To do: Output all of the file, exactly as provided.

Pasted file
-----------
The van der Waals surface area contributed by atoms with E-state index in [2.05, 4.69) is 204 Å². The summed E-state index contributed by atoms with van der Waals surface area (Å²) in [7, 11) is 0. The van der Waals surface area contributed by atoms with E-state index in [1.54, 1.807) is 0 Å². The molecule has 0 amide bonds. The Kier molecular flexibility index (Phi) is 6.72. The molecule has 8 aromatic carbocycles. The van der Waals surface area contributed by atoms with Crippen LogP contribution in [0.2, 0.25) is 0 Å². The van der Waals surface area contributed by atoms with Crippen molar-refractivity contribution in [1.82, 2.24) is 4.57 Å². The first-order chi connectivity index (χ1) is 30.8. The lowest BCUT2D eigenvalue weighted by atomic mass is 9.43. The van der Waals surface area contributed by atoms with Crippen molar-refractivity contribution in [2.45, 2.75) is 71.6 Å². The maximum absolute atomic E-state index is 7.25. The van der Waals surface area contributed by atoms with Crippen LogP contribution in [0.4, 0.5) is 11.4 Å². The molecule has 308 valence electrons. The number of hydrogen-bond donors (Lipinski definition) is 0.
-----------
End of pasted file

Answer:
The van der Waals surface area contributed by atoms with E-state index in [2.05, 4.69) is 204 Å². The summed E-state index contributed by atoms with van der Waals surface area (Å²) in [7, 11) is 0. The van der Waals surface area contributed by atoms with E-state index in [1.54, 1.807) is 0 Å². The molecule has 0 amide bonds. The Kier molecular flexibility index (Phi) is 6.72. The molecule has 8 aromatic carbocycles. The van der Waals surface area contributed by atoms with Crippen LogP contribution in [0.2, 0.25) is 0 Å². The van der Waals surface area contributed by atoms with Crippen molar-refractivity contribution in [1.82, 2.24) is 4.57 Å². The first-order chi connectivity index (χ1) is 30.8. The lowest BCUT2D eigenvalue weighted by atomic mass is 9.43. The van der Waals surface area contributed by atoms with Crippen molar-refractivity contribution in [2.45, 2.75) is 71.6 Å². The maximum absolute atomic E-state index is 7.25. The van der Waals surface area contributed by atoms with Crippen LogP contribution in [0.4, 0.5) is 11.4 Å². The molecule has 308 valence electrons. The number of hydrogen-bond donors (Lipinski definition) is 0.